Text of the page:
The selection of the pilot sentinel site in the Region of Waterloo was based on specific criteria, including population size and local public health capacity.  In the pilot site, C-EnterNet works in collaboration with the Region of Waterloo Public Health (ROWPH) to undertake enhanced human disease surveillance, including standardized case follow-up.  C-EnterNet supports a site coordinator working within the health department to coordinate and lead activities within ROWPH.

In addition to the work undertaken with ROWPH, the C-EnterNet team also manages and coordinates active surveillance (i.e. sample collection) of pathogens in surface water, retail food and on farms, and undertakes analysis of these samples in partnership with laboratories.  A brief overview of the four components of integrated surveillance is provided in Table 1.

Table 1. Overview of C-EnterNet Surveillance Components
Element Description
  • Cases of human enteric illness in the sentinel site are identified based on the province’s passive notifiable disease system, with some modifications as a result of the C-EnterNet Program.
  • Once a sample is identified as positive for enteric illness by a community medical or hospital laboratory, a standardized questionnaire is administered to each case by Region of Waterloo public health inspectors for control and mitigation of the disease and to identify risk factors and exposures.
  • Isolates from suspect cases of enteric illness are further tested by the Ontario Agency for Health Protection and Promotion’s Toronto Public Health Laboratory (OAHPP TPHL) and PHAC’s National Microbiology Laboratory.
  • The laboratory data for each positive case is sent back from OAHPP TPHL to the ROWPH to link with the corresponding case follow-up data.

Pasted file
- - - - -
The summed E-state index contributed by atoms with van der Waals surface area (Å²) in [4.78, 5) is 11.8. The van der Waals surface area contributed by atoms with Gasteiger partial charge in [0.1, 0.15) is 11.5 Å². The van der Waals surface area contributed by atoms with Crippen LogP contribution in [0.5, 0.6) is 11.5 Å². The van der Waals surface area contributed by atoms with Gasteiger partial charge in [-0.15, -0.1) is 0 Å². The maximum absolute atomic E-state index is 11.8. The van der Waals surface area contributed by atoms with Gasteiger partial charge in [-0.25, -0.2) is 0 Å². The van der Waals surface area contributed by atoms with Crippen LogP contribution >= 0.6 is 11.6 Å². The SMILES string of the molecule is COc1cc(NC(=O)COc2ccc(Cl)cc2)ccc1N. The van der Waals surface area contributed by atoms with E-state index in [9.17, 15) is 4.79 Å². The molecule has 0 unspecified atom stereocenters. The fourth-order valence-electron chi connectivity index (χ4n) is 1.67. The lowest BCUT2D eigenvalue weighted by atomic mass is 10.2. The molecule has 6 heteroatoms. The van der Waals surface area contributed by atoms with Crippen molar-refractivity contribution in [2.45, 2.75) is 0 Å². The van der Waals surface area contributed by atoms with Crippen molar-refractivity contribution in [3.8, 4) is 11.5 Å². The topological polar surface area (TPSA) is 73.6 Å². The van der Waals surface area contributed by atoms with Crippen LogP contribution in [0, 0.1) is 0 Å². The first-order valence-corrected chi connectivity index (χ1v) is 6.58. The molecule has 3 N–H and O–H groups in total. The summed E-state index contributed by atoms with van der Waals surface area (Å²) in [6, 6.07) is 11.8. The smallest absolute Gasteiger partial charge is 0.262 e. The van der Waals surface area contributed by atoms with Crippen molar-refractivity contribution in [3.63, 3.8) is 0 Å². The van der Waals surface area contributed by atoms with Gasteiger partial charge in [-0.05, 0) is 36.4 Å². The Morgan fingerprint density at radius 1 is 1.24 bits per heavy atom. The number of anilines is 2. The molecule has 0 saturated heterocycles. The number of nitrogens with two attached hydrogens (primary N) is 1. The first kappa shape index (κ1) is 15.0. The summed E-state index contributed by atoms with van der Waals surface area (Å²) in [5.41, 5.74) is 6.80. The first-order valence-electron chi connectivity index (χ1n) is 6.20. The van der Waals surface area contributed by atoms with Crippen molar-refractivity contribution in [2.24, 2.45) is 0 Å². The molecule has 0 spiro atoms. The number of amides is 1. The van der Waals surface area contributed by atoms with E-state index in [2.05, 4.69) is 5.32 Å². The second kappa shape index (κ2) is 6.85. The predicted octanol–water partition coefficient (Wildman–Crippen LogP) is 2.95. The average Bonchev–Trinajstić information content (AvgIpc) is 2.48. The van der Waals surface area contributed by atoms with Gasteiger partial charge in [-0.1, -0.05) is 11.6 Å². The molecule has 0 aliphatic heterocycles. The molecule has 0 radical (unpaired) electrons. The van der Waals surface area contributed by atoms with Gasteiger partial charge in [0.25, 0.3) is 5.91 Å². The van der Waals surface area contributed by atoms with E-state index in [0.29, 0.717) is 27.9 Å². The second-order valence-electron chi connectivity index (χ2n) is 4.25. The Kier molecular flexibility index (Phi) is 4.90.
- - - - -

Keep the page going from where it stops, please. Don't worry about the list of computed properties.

• Coordination of data flow is undertaken by the C-EnterNet Site Coordinator located at the ROWPH.
  • Surface water samples are collected bi-weekly from 5 locations within the Grand River watershed, upstream to the drinking water intake site for the sentinel area.
  • Samples are tested for pathogens, and water quality indicators are recorded.
  • Sampling and laboratory work was undertaken by the University of Waterloo and now sampling is undertaken by the Ontario Ministry of the Environment, with the laboratory work by University of Guelph Laboratory Service Division, Hyperion and the Alberta Provincial Laboratory.
Retail (Food)
  • Samples of raw pork chops, chicken, beef and (since April 2009) imported produce are purchased weekly at a random selection of food retailers within the sentinel site.
  • Sample collection is undertaken by part-time employees of the C-EnterNet Program.
  • Laboratory testing for pathogens is undertaken by the University of Guelph Laboratory Service Division, the Laboratory for Foodborne Zoonoses (PHAC) in Guelph and the Bureau of Microbial Hazards, Health Canada, Ottawa.
  • Manure samples from a random selection of swine, beef, dairy, and broiler chicken farms within the sentinel site are collected and tested for the existence of pathogens.
  • Sample collection is undertaken through partnerships with University of Guelph Department of Population Medicine staff.